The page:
The radical Islamist State terrorist group has pushed to establish cells outside Iraq and Syria, including in Europe, even as it seeks to solidify its gains in the Middle East, U.S. intelligence officials said Thursday.
The group’s efforts to position operatives in Western countries is considered evidence of the al-Qaeda offshoot’s determination to mount terrorist plots against the United States and its allies.
“We have seen an expansion of its external terrorism ambitions” that parallel its aggressive moves in the Middle East, a senior U.S. intelligence official said at a briefing for reporters on the threat posed by the Islamic State.
The official said the organization has attracted thousands of foreign fighters, including Western passport holders who now rank among its forces in Iraq. Some of its recruits from Europe are leaving with orders to go home and start cells, the official said.
He and others participating in the briefing spoke on the condition of anonymity to describe U.S. intelligence assessments of the Islamic State, a group that was established as an al-Qaeda affiliate in Iraq but this year declared itself a rival of that terrorist network.
The officials would not provide details on the locations or composition of the Islamic State’s cells in Europe and stopped short of saying that the group has advanced beyond its stated intentions to attack the United States and to execute specific plots.
Still, the officials’ characterization of the group represents the clearest indication to date that U.S. counterterrorism analysts consider it a direct and growing threat to the country.
The account comes as the Obama administration is seeking to contain the Islamic State’s advances in Iraq with a limited campaign of airstrikes that are designed to protect refugees and U.S. personnel in the region but not dismantle the terrorist group.
Obama said Thursday that the air campaign will continue even after ending an Islamic State siege on a mountaintop where thousands of members of the minority Yazidi sect were stranded, but he made no mention of the potential danger the Islamic State poses to the United States and its allies.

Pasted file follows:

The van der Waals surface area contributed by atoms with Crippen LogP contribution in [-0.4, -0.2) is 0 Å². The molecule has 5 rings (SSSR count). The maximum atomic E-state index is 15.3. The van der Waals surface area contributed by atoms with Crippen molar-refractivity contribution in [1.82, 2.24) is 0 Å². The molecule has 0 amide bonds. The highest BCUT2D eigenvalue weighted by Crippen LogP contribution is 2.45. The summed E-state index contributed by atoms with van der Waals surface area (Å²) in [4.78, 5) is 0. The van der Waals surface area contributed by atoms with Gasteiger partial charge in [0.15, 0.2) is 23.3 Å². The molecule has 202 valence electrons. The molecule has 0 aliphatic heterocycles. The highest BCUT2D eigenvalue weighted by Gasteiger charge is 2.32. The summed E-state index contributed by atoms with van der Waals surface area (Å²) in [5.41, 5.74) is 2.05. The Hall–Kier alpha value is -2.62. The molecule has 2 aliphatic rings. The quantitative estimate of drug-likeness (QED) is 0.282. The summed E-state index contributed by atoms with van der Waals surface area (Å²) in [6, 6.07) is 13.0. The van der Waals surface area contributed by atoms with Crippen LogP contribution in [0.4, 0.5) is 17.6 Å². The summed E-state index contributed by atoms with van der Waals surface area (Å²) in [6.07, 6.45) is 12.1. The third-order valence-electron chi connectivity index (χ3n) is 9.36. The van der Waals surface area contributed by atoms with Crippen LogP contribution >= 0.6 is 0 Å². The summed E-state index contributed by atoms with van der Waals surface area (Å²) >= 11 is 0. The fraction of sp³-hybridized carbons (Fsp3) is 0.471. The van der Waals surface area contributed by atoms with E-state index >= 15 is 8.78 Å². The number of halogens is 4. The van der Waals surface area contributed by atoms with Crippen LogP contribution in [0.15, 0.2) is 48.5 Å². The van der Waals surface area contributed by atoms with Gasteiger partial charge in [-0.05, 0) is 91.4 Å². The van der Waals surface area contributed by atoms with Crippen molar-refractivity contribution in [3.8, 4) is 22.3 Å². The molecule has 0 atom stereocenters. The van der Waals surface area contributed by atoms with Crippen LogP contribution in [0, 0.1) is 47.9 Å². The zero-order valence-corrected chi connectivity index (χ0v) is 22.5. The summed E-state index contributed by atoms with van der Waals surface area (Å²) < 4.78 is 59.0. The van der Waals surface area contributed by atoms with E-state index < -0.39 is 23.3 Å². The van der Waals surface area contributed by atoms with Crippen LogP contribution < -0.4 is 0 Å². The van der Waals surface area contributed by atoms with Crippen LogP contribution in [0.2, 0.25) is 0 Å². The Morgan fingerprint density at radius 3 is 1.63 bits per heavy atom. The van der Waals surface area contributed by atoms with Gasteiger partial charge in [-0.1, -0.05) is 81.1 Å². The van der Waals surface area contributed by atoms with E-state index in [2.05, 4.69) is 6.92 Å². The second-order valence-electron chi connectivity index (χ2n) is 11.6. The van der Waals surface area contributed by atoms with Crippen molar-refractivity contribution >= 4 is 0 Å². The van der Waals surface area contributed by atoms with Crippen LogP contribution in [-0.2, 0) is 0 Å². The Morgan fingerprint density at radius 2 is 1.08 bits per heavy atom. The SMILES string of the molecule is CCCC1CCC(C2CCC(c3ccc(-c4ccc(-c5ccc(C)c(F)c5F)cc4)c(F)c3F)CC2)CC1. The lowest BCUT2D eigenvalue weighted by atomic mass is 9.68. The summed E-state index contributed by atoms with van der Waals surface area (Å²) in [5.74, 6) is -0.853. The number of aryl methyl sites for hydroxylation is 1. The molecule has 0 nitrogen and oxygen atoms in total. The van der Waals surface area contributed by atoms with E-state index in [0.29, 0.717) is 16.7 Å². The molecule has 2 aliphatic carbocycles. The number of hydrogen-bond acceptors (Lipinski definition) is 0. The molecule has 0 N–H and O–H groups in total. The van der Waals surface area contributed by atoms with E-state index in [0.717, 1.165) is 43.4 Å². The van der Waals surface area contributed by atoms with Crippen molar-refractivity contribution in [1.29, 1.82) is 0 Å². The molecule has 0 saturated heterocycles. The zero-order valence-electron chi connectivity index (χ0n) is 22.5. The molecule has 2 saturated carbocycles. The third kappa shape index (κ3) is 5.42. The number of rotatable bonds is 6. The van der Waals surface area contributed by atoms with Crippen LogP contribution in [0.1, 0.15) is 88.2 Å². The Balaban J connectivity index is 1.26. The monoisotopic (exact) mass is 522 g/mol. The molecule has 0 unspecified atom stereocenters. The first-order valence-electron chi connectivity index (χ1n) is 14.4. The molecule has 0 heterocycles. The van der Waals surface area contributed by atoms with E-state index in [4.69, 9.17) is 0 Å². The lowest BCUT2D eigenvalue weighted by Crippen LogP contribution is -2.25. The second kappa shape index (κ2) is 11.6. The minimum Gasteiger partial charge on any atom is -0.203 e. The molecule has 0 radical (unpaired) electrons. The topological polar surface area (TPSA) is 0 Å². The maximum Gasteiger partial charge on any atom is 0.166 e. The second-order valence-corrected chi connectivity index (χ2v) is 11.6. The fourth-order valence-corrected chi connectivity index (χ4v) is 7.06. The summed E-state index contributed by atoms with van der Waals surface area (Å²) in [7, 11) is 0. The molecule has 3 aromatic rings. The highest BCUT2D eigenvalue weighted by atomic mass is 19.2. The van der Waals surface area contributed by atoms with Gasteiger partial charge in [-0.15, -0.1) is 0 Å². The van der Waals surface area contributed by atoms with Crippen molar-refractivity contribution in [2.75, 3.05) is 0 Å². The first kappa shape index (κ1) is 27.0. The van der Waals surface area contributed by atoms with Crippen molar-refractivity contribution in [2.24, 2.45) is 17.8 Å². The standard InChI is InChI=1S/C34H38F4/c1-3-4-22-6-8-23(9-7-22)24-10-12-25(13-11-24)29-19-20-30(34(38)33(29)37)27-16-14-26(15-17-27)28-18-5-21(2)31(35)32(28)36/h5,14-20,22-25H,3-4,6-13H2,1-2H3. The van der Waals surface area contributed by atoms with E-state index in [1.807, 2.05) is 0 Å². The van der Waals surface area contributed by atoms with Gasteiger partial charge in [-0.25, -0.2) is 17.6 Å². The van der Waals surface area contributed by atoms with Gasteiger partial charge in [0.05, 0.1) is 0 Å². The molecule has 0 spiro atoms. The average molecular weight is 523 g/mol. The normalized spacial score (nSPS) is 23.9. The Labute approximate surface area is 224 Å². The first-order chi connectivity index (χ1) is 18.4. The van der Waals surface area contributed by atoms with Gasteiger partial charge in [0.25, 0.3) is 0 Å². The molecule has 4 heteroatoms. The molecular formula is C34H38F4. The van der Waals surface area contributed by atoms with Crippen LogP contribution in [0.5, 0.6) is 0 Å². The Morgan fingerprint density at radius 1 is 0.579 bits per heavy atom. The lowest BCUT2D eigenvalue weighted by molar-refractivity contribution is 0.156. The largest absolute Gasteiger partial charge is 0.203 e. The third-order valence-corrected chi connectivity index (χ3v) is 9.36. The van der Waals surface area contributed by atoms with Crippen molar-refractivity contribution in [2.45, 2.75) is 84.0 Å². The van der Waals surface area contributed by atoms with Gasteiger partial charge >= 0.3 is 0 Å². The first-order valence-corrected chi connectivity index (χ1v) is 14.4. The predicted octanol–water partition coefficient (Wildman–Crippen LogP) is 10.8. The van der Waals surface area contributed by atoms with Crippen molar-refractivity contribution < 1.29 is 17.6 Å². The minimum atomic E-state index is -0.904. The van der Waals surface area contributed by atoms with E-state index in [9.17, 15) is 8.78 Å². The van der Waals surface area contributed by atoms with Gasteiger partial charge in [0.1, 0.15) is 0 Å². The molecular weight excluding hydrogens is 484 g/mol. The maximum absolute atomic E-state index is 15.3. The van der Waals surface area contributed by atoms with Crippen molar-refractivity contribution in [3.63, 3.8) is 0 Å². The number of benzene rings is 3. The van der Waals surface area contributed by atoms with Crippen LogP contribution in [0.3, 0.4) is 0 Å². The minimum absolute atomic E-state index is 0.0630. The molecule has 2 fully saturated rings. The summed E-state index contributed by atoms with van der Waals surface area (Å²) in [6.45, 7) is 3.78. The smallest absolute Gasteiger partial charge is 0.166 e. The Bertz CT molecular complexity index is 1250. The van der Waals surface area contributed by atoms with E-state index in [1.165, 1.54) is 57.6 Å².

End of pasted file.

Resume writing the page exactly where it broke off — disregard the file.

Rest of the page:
U.S. intelligence officials said the group has grown rapidly in numbers and strength since taking control of the northern Iraqi city of Mosul in June and noted that it is in position to bolster its substantial cash holdings with sales of oil.
The officials said that U.S. intelligence analysts are revising estimates of the group’s size and that it has grown substantially beyond the 10,000 or so fighters it had just several months ago.
“What they have . . . is momentum,” one intelligence official said.
The group is not believed to have the technical expertise or experience for elaborate plots or sophisticated explosives, the officials said, contrasting it with the al-Qaeda affiliate in Yemen, where a skilled bombmaker, Ibrahim al-Asiri, has been instrumental in a series of near-miss attacks involving hidden devices aboard airplanes.
But the Islamic State is better funded, highly organized and has access to a steady stream of recruits from countries including Britain and France. The officials cited as an example of the group’s reach the arrest of an Islamic State-linked figure this year after an attack on a Jewish museum in Belgium.
The group’s rapid expansion makes it vulnerable to overreach, officials said, and its leader’s decision to declare himself head of a reinstated Islamic caliphate has both boosted its reputation with some Islamists and prompted others to condemn its arrogance.
The Islamic State’s declaration “has sparked serious debates within the extremist cleric community,” a U.S. intelligence official said. Turki al-Binali, an ultra-radical cleric in Bahrain, has declared his support to the Islamic State. Others, including Abu Muhammad al-Maqdisi, an influential Jordanian cleric, have opposed the group. The latter was a mentor to Abu Musab al-Zarqawi, a Jordanian fighter who established al-Qaeda’s presence in Iraq after the U.S. invasion a decade ago and was killed in a 2006 strike.